11. Go Blue!

    Go Blue! Connoisseur

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    Dec 22, 2013

    Letting it go does not mean that you don't address it, but it means there is no need to try to open a full on investigation when you have no proof.

    Once again, I advise teachers against accusing individual students of stealing if you have no proof - especially if they are little. This happened with a 6th grader a few years and my co-workers and it was a MESS.
     
  12. knitter63

    knitter63 Groupie

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    Dec 22, 2013

    Maybe not to you, but in my experience, students who stole in my classroom continued to make poor choices throughout the remainder of their school years. The most prominent and recent examples: a student used to steal my pencils and other classmates pencils. At 18, he held up a restaurant at gunpoint. He is serving 25 years in prison. Another student used to steal items from my colleague. He was recently arrested for selling drugs at a rehabilitation center.
    Letting it go means letting it go, period. And the OP DID notice, and it was the day before a two week winter break.
     
  13. knitter63

    knitter63 Groupie

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    Dec 22, 2013

    If you read my response, I never said to have a full on investigation. I said that the OP should still address the issue of stealing. :rolleyes:
     
  14. Honest_Teacher

    Honest_Teacher Comrade

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    Is your argument that addressing the issue, two weeks after it happens, will turn this little heathen from his certain life of crime?

    I'm relatively certain that most people stole something in their childhood. Most people probably stole something and weren't caught; do most people end up in prison?
     
  15. Linguist92021

    Linguist92021 Phenom

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    Dec 22, 2013

    I think the main point here is that between the day of the incident and the first possible addressing it there will be 3 weeks - too much!
    If the teacher could have addressed it the same day, the next day, or Monday if it happened on a Friday, good. Otherwise, just let it go. Especially since it was over a bag of chips.
     
  16. Honest_Teacher

    Honest_Teacher Comrade

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    Dec 22, 2013

    Exactly.
     
  17. LisaLisa

    LisaLisa Companion

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    Dec 23, 2013

    I'd bring the subject up generally and have a discussion about honesty and integrity with your class. You don't have to mention the bag incident. These themes come up in literature, history, and current events - use an example. You can also discuss consequences for adults and children - related to actions or lack of action. Doing or not doing the right thing.
    I have zero tolerance for dishonesty in my class. Of course we teach children who are learning to do the right thing and sometimes stealing happens. To do nothing and let it go means that stealing in your class is tolerated (put up with). Say something generally and you'll let the thieves know that you know. It might not change their behavior but it will help create an environment of honesty and integrity in your classroom. This is a wonderful opportunity to teach something outside of how to right a paragraph. Go with it.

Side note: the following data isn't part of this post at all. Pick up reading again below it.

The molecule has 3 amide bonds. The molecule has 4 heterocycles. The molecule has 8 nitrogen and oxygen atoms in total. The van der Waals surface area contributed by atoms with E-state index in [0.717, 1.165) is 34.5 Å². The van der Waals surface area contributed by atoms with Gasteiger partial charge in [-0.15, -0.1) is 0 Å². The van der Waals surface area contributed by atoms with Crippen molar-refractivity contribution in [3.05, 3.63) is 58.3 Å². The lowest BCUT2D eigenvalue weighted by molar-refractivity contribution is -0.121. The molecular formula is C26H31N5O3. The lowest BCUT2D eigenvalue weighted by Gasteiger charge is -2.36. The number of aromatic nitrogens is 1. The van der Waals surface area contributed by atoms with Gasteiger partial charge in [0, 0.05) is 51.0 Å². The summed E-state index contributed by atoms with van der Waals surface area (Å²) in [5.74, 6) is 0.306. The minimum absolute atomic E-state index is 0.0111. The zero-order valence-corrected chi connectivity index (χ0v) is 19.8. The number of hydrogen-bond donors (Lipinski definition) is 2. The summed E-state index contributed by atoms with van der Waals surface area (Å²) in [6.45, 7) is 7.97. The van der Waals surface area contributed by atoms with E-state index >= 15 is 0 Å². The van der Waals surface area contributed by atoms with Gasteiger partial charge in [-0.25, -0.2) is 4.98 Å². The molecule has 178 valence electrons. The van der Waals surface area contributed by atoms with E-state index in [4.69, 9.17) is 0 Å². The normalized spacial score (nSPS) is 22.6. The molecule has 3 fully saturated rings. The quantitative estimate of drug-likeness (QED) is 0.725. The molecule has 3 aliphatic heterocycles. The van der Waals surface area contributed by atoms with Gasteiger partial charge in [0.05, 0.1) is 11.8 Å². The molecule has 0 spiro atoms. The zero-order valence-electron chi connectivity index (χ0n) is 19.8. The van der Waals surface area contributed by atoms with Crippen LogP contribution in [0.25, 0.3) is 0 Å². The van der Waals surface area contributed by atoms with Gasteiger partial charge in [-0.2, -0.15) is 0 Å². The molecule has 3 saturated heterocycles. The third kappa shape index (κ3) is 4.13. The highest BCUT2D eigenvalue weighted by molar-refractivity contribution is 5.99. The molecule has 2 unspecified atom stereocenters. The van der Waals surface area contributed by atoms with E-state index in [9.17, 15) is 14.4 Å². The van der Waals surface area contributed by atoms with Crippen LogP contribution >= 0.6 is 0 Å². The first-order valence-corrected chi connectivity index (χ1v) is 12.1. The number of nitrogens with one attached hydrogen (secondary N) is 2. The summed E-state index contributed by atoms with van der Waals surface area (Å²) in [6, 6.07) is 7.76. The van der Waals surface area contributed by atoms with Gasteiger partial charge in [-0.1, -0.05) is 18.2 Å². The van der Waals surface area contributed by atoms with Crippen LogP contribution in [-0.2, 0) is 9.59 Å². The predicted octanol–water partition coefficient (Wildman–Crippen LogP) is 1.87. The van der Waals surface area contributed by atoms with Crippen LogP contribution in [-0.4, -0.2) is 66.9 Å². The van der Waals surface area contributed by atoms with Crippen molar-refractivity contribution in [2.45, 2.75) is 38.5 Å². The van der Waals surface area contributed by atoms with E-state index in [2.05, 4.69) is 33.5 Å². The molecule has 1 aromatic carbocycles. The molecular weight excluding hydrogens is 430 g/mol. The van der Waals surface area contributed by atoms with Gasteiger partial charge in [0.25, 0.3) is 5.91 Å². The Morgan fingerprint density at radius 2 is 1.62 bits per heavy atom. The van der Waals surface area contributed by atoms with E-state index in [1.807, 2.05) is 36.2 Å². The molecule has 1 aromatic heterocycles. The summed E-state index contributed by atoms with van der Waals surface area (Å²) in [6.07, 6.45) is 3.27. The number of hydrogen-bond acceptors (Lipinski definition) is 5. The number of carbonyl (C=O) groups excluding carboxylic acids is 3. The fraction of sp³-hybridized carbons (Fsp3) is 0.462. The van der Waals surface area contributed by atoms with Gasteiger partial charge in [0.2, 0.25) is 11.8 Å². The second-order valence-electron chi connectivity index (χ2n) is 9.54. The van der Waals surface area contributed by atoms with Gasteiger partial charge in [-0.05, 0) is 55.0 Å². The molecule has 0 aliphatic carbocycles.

18. Milsey

    Milsey Habitué

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    Dec 23, 2013

    It's extremely unwise to leave tempting things on your desk. A colleague left his ipod on his desk and at by the end of the day it was gone. I always keep any valuables locked up. Unfortunately, that sometimes means I forget to take them out of the safe at the end of the day.
     
  19. Peregrin5

    Peregrin5 Maven

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    Dec 23, 2013

    I had a student last year who would steal lab materials, including expensive items. I knew exactly who did it, but he was good at what he did so he would pass off the items to his friends before we took him in, and so had no evidence. He knew I knew, and I had addressed stealing with him and the entire class multiple times, but it kept happening because he could get away with it.

    There was nothing I could do about that student but to be proactive. Ensure that you have everything in your classroom before the students leave for the day.

    Put everything valuable into your desk drawers or even in a locked drawer.

    Put your desk in a place that isn't easily accessible by students and that it would be very obvious if students are hanging around your desk and stay on top of keeping them away from it.

    Middle schoolers are at the age where they love experimenting with theft.
     
  20. knitter63

    knitter63 Groupie

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    My argument was for the OP to address the issue-with the whole class- when he/she returns from break. Will all thieves end up in prison? Nope.
     
  21. gr3teacher

    gr3teacher Phenom

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    Dec 23, 2013

    I'd certainly address it in a general way (something was stolen off my desk, my desk is off-limits, etc), but I wouldn't make a big production out of it. I WOULD make a big issue out of any students going forward that I see at my desk without permission though.